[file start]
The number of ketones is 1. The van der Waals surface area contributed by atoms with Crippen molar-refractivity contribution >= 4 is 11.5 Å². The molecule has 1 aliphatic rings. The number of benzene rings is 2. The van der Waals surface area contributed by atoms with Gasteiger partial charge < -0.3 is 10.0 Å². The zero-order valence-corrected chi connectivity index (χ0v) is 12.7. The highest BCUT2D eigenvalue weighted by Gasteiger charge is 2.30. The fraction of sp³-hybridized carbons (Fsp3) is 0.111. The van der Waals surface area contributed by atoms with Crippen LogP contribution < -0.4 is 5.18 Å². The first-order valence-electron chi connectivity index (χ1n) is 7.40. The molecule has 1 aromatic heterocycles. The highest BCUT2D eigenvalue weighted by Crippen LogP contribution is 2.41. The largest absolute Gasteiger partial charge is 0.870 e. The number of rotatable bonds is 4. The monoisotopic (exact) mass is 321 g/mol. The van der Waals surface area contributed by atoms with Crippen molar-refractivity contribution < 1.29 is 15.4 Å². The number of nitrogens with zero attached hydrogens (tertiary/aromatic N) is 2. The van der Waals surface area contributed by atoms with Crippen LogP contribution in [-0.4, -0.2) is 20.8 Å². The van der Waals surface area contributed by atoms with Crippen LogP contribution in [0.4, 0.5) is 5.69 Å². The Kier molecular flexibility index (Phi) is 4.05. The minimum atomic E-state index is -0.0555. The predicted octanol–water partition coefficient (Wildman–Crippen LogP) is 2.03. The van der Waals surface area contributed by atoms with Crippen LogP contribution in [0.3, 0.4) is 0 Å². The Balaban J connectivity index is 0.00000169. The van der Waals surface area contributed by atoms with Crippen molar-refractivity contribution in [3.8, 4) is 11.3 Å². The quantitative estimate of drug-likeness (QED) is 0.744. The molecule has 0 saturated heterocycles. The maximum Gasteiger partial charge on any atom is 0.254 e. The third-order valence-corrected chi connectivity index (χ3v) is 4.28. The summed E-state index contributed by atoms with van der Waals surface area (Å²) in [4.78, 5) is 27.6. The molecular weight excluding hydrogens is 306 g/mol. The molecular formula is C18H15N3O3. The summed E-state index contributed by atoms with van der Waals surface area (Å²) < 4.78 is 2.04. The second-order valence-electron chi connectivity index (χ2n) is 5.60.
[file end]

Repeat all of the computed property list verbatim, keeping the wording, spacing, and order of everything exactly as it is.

The number of ketones is 1. The van der Waals surface area contributed by atoms with Crippen molar-refractivity contribution >= 4 is 11.5 Å². The molecule has 1 aliphatic rings. The number of benzene rings is 2. The van der Waals surface area contributed by atoms with Gasteiger partial charge < -0.3 is 10.0 Å². The zero-order valence-corrected chi connectivity index (χ0v) is 12.7. The highest BCUT2D eigenvalue weighted by Gasteiger charge is 2.30. The fraction of sp³-hybridized carbons (Fsp3) is 0.111. The van der Waals surface area contributed by atoms with Crippen LogP contribution < -0.4 is 5.18 Å². The first-order valence-electron chi connectivity index (χ1n) is 7.40. The molecule has 1 aromatic heterocycles. The highest BCUT2D eigenvalue weighted by Crippen LogP contribution is 2.41. The largest absolute Gasteiger partial charge is 0.870 e. The number of rotatable bonds is 4. The monoisotopic (exact) mass is 321 g/mol. The van der Waals surface area contributed by atoms with Crippen molar-refractivity contribution < 1.29 is 15.4 Å². The number of nitrogens with zero attached hydrogens (tertiary/aromatic N) is 2. The van der Waals surface area contributed by atoms with Crippen LogP contribution in [-0.4, -0.2) is 20.8 Å². The van der Waals surface area contributed by atoms with Crippen LogP contribution in [0.4, 0.5) is 5.69 Å². The Kier molecular flexibility index (Phi) is 4.05. The minimum atomic E-state index is -0.0555. The predicted octanol–water partition coefficient (Wildman–Crippen LogP) is 2.03. The van der Waals surface area contributed by atoms with Crippen LogP contribution in [0.3, 0.4) is 0 Å². The Balaban J connectivity index is 0.00000169. The van der Waals surface area contributed by atoms with Crippen molar-refractivity contribution in [3.8, 4) is 11.3 Å². The quantitative estimate of drug-likeness (QED) is 0.744. The molecule has 0 saturated heterocycles. The maximum Gasteiger partial charge on any atom is 0.254 e. The third-order valence-corrected chi connectivity index (χ3v) is 4.28. The summed E-state index contributed by atoms with van der Waals surface area (Å²) in [4.78, 5) is 27.6. The molecular weight excluding hydrogens is 306 g/mol. The molecular formula is C18H15N3O3. The summed E-state index contributed by atoms with van der Waals surface area (Å²) < 4.78 is 2.04. The second-order valence-electron chi connectivity index (χ2n) is 5.60.